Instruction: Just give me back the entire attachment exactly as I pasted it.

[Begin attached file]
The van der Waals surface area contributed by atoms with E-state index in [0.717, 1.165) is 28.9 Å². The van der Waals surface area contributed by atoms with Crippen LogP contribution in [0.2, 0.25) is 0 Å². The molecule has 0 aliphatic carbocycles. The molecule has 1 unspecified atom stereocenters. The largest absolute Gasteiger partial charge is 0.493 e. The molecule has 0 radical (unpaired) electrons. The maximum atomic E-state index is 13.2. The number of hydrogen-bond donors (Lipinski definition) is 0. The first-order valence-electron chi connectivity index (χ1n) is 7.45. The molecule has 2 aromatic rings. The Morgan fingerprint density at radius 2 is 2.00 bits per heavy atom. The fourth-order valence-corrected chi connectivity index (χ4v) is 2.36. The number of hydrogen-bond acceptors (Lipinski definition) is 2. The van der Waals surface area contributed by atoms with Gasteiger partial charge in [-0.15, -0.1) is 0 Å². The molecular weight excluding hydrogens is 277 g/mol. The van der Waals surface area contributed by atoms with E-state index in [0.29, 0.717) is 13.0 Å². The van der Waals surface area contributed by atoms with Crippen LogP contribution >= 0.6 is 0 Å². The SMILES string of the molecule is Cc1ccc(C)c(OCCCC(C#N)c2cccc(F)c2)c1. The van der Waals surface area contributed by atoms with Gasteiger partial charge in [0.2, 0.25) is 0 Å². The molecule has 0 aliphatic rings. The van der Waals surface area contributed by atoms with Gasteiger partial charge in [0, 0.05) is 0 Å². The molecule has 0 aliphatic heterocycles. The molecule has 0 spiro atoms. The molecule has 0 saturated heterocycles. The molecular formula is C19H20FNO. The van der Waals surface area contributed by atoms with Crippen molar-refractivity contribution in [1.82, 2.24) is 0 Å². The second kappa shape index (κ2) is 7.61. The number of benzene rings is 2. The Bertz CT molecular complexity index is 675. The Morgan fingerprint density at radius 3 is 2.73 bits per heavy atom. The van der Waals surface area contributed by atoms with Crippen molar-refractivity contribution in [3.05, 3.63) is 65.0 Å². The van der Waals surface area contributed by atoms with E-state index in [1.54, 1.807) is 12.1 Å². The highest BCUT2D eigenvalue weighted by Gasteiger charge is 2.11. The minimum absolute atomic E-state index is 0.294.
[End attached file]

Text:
The van der Waals surface area contributed by atoms with E-state index in [0.717, 1.165) is 28.9 Å². The van der Waals surface area contributed by atoms with Crippen LogP contribution in [0.2, 0.25) is 0 Å². The molecule has 0 aliphatic carbocycles. The molecule has 1 unspecified atom stereocenters. The largest absolute Gasteiger partial charge is 0.493 e. The molecule has 0 radical (unpaired) electrons. The maximum atomic E-state index is 13.2. The number of hydrogen-bond donors (Lipinski definition) is 0. The first-order valence-electron chi connectivity index (χ1n) is 7.45. The molecule has 2 aromatic rings. The Morgan fingerprint density at radius 2 is 2.00 bits per heavy atom. The fourth-order valence-corrected chi connectivity index (χ4v) is 2.36. The number of hydrogen-bond acceptors (Lipinski definition) is 2. The van der Waals surface area contributed by atoms with Gasteiger partial charge in [-0.15, -0.1) is 0 Å². The molecular weight excluding hydrogens is 277 g/mol. The van der Waals surface area contributed by atoms with E-state index in [0.29, 0.717) is 13.0 Å². The van der Waals surface area contributed by atoms with Crippen LogP contribution >= 0.6 is 0 Å². The SMILES string of the molecule is Cc1ccc(C)c(OCCCC(C#N)c2cccc(F)c2)c1. The van der Waals surface area contributed by atoms with Gasteiger partial charge in [0.2, 0.25) is 0 Å². The molecule has 0 aliphatic rings. The van der Waals surface area contributed by atoms with Gasteiger partial charge in [0, 0.05) is 0 Å². The molecule has 0 aliphatic heterocycles. The molecule has 0 spiro atoms. The molecule has 0 saturated heterocycles. The molecular formula is C19H20FNO. The van der Waals surface area contributed by atoms with Crippen molar-refractivity contribution in [1.82, 2.24) is 0 Å². The second kappa shape index (κ2) is 7.61. The number of benzene rings is 2. The Bertz CT molecular complexity index is 675. The Morgan fingerprint density at radius 3 is 2.73 bits per heavy atom. The van der Waals surface area contributed by atoms with Crippen molar-refractivity contribution in [3.05, 3.63) is 65.0 Å². The van der Waals surface area contributed by atoms with E-state index in [1.54, 1.807) is 12.1 Å². The highest BCUT2D eigenvalue weighted by Gasteiger charge is 2.11. The minimum absolute atomic E-state index is 0.294.